Some of the basic fundamentals of goal setting mandate that worthwhile goals must be measurable, attainable, and realistic. While you may have a slightly different idea of excellence than I do, it will be infinitely easier for us to find common ground in that definition and how we will achieve it than it will be for us to agree on what perfection means and how, if ever, we will achieve it.
It has been my experience that perfectionists use the fact that perfection is out of reach more as an excuse than as a way of defining progress. Perfectionists tend to miss deadlines because the product of their work isn’t “perfect” at the time the result is needed. Perfectionists tend to tinker with and often amend the nature of a project or its scope because they cannot achieve a perfect outcome. Additionally, perfectionists tend to be poor delegators because they believe that no one will do the work as well as they do nor will anyone else be as focused on perfection as they are.
The by-product of a perfectionist, especially when there are multiple perfectionists in an organizational setting, is that progress is slow at best because the focus is on an unrealistic standard for achievement instead of the effort needed to achieve.
Delays and an unwillingness to delegate ultimately will bring progress to a screeching halt. Not only are things not getting done, no one is learning anything because the perfectionists are too sidetracked chasing a mythical objective.
No matter what your standard is or how you define progress, there are things that you can control and things that you cannot control. Any coach or manager that is tasked with running any team or business predicated on multiple people subscribing to the same vision and core objectives will tell you that they are much more concerned with the effort than the result. Why? Because the players on the team and the employees of the business control the effort while the result is at least partly reliant on others, whether they are a rival team or a clientele.
The pursuit of excellence focuses on the effort and the journey you take to achieve your goals. The pursuit of perfection focuses on the end result and intrinsically creates obstacles that block your path to get there.
The pro-perfectionists out there will also tell you things like mistakes are unacceptable and that they will not accept anything less than 100% satisfaction from the people they serve. I respectfully disagree with this as well. Whether you accept mistakes or not, they are going to happen. I suggest that you categorize those mistakes in order to better understand them.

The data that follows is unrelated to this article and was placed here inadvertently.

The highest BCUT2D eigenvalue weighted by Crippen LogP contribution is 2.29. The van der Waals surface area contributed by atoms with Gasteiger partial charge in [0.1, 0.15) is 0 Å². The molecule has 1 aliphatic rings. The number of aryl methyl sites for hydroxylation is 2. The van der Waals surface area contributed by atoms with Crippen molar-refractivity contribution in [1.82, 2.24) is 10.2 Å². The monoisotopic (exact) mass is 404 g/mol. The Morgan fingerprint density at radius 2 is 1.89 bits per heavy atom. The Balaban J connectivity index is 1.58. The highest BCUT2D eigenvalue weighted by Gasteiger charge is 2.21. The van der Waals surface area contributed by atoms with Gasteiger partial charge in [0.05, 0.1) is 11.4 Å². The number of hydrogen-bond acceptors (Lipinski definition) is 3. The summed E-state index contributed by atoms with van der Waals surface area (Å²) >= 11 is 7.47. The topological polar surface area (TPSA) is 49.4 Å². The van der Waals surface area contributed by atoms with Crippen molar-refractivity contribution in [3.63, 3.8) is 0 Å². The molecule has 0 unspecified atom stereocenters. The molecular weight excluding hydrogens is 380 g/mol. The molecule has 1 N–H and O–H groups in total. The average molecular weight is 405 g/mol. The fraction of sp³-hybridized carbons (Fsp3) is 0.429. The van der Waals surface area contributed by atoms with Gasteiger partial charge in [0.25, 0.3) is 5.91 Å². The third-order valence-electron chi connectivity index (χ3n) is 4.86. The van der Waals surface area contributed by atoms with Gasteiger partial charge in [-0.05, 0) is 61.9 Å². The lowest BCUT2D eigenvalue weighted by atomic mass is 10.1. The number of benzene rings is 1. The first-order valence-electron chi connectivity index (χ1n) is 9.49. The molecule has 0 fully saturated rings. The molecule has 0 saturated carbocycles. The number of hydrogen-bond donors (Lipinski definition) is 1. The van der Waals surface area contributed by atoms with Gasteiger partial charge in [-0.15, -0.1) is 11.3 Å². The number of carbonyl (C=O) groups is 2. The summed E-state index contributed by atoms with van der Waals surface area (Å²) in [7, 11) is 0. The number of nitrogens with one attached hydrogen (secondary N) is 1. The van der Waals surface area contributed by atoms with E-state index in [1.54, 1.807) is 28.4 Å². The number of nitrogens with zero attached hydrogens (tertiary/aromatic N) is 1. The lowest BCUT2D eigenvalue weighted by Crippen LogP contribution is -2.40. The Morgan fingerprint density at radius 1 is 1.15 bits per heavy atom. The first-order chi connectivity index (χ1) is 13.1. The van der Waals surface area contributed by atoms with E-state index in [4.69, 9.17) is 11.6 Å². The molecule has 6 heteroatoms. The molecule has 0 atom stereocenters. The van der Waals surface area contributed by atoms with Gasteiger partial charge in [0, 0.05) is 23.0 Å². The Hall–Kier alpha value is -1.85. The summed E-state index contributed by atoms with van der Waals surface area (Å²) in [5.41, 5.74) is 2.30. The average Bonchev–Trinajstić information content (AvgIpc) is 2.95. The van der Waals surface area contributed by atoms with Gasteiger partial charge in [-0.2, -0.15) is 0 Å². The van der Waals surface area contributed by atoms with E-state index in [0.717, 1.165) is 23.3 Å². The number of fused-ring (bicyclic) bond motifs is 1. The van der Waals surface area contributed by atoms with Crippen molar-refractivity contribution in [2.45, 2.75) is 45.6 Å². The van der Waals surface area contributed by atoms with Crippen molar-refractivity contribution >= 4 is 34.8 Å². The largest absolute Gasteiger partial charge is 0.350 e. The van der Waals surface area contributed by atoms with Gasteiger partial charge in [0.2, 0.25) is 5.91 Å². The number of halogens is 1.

For example, if the mistake in question is a simple error in execution, while not desired, it should be easier to understand than, say, a mistake involving a lapse in judgment.
If a teller mistakenly gives you $20 less than you asked for because some new bills stuck together in her drawer, it is a mistake that must be corrected, but it is also easy to understand how it happened.
If, on the other hand, that same teller takes your withdrawal amount from your checking account instead of your savings account as requested and hopes that you won’t notice because there are 10 other people waiting in line and looking impatient, the mistake is unnecessary because it could have been completely avoided had the teller exercised common judgment and basic decision making skills.
As far as the client satisfaction is concerned, well that is about as subjective as the concept of perfection. If you ask ten people what satisfactory customer service means to them, you are likely to get ten different answers. Satisfaction, just like perfection, is a moving target and representative of a result that is likely never to be achieved despite the best intentions and highest quality effort.
As a business leader and a sports coach, I can speak from a first-hand perspective on both fronts. Given the choice between an employee or a player who labels themselves a perfectionist and an employee or player who will maximize their effort every day in an attempt to continue to progress and improve, I will take the person who is committed to the pursuit of excellence every single time.
Besides, nobody is perfect.
This article is part of Scott Arney's educational series, entitled The Serial Decision Maker.
From The Serial Decision Maker On Goals:
Results are great, but the majority of your learning and the experiences that you gain in your lifetime actually take place along the path that you travel as you move toward those results. In fact, most of your life is spent in the pursuit stage of your goals and dreams, not in the actual end result of those pursuits.
Decision Points are part of Scott Arney's online educational series, The Serial Decision Maker.
Published articles, original content, opinions and commentary by Scott Arney, CEO, Chicago Patrolmen's Federal Credit Union.